The intelligence from Europe was disheartening to the war-party, for it was evident that the coalition of the great powers of Europe against the French would so relieve England that she might prosecute the war in America with great vigor. The President had been at all times anxious for peace on honorable terms. He perceived a chance for its accomplishment through Russian mediation, and he at once accepted the offer of M. Daschkoff. That acceptance was followed by the nomination of Albert Gallatin, the Secretary of the Treasury, and James A. Bayard, a representative of Delaware in the Senate of the United States, as commissioners or envoys extraordinary, to act jointly with Mr. Adams to negotiate a treaty of peace with Great Britain at St. Petersburg. At the same time, William H. Crawford, of Georgia, a Peace Democrat, was appointed to succeed the lately deceased Joel Barlow44 as minister at the French court. Of the result of the efforts for peace through Russian mediation I shall hereafter write.
The reverses of Napoleon, as we have observed, discouraged the war-party, and gave corresponding joy to the Federalists, especially to the wing of that organization known as the Peace-party, whose head-quarters were at Boston. There they celebrated the Russian triumphs with public rejoicings.45 In other places, too, these victories were hailed with joy, and became the themes for song and oratory, 46 to the great disgust of the war-party and their newspaper organs, who censured the President for his haste in snatching at Russian mediation.
During the session of Congress which closed on the 3d of March, 1813, there had been some important changes in President Madison’s Cabinet. Public clamor against him had caused Dr. Eustis to resign the War bureau, and the affairs of that department were conducted for several weeks by Mr. Monroe, the Secretary of State. John Armstrong, who had been appointed a brigadier general in the army of the United States, and succeeded General Bloomfield in command at New York, was appointed Secretary of War[January 13, 1813.], and Paul Hamilton was dismissed from the Navy Department to make way for William Jones [January 12.], who had been a ship-master in earlier life, was an active Philadelphia politician of the Democratic school, and at the time was Commissary of Purchases for the army. Madison’s Cabinet, at the opening of the campaign of 1813, was composed as follows: James Monroe, Secretary of State; John Armstrong, Secretary of War; William Jones, Secretary of the Navy; Albert Gallatin, Secretary of the Treasury; and William Pinkney, Attorney General.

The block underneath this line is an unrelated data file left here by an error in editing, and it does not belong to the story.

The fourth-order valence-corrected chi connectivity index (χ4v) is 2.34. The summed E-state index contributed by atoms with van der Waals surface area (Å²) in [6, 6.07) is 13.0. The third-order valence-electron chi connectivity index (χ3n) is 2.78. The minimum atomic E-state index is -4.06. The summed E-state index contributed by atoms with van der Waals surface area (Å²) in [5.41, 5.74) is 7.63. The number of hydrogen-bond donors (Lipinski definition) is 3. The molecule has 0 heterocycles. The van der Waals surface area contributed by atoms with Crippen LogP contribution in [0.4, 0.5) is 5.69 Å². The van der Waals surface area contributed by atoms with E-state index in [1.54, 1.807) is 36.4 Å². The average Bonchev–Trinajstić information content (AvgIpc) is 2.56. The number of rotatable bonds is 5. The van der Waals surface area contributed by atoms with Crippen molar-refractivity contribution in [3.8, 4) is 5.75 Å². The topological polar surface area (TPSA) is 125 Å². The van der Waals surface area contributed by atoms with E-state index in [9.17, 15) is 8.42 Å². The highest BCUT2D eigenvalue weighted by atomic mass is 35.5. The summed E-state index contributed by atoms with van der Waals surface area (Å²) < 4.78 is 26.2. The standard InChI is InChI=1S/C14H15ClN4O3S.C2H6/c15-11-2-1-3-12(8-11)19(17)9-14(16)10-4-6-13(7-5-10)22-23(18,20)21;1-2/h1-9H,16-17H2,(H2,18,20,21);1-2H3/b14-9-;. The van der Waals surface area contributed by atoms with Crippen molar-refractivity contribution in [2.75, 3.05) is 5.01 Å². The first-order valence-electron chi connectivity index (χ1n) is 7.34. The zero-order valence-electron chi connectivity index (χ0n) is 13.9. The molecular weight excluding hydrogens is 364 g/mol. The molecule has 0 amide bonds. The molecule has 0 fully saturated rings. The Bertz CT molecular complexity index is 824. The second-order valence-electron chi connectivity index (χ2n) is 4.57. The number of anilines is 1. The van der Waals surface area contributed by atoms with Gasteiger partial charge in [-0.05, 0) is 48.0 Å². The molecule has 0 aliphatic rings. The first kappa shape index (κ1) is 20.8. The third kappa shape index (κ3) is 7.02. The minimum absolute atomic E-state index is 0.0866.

1 The cannonade by the United States was so incessant that her side toward the enemy seemed to be in a blaze. Carden supposed she was on fire, and this belief caused the exultation on his ship. A contemporary rhymer wrote as follows:
"For Carden thought he had us tight,
See an allusion to this battle inNote 1, page 140, quoted from Cobbett’s Register.
2 Captain Carden thus stated his casualties: "Killed: 1 master’s mate, the school-master, 23 petty officers and seamen, 2 boys, 1 sergeant, and 7 privates of marines – total, 36. Wounded dangerously: 7 petty officers and seamen. Severely: 1 lieutenant, 1 midshipman, 18 petty officers and seamen, 4 boys, and 5 private marines – total, dangerously and severely, 36. Wounded slightly: 1 lieutenant, 1 master’s mate, 26 petty officers and seamen, and 4 private marines – total, 32. According to the muster-roll found on board of the Macedonian, she had seven impressed American seamen among her crew, two of whom were killed in the action. Another had been drowned at sea, while compelled to assist in boarding an American vessel. Their names were Christopher Dodge, Peter Johnson, John Alexander, C. Dolphin, Mayer Cook, William Thompson, John Wallis, and John Card. During the whole war, American seamen, similarly situated, were compelled to fight against their countrymen. When the fact became known that there were impressed Americans on the Macedonian, the exasperation of the people against Great Britain, because of her nefarious practice, was intensified.
3 Killed: Boatswain’s mate, 1 seaman, and 3 marines. Wounded: 1 lieutenant, 4 seamen, and 1 marine. The lieutenant (John M. Funk) and one seaman (John Archibald) died of their wounds.
The following is a list of the officers of the United States: Commander, Stephen Decatur. Lieutenants, William H. Allen, John Gallagher, John M. Funk, George C. Read, Walter Wooster, John B. Nicholson. Sailing-master, John D. Sloat. Surgeon, Samuel H. Trevitt. Surgeon’s Mate, Samuel Vernon. Purser, John B. Timberlake. Midshipmen, John Stansbury, Joseph Cassin, Philip Voorhees, John P. Zantzinger, Richard Delphy, Dugan Taylor, Richard S. Heath, Edward F. Howell, Archibald Hamilton, John M‘Can, H. Z. W. Harrington, William Jamieson, Lewis Hinchman, Benjamin S. Williams. Gunner, Thomas Barry. Lieutenants of Marines, William Anderson, James L. Edwards.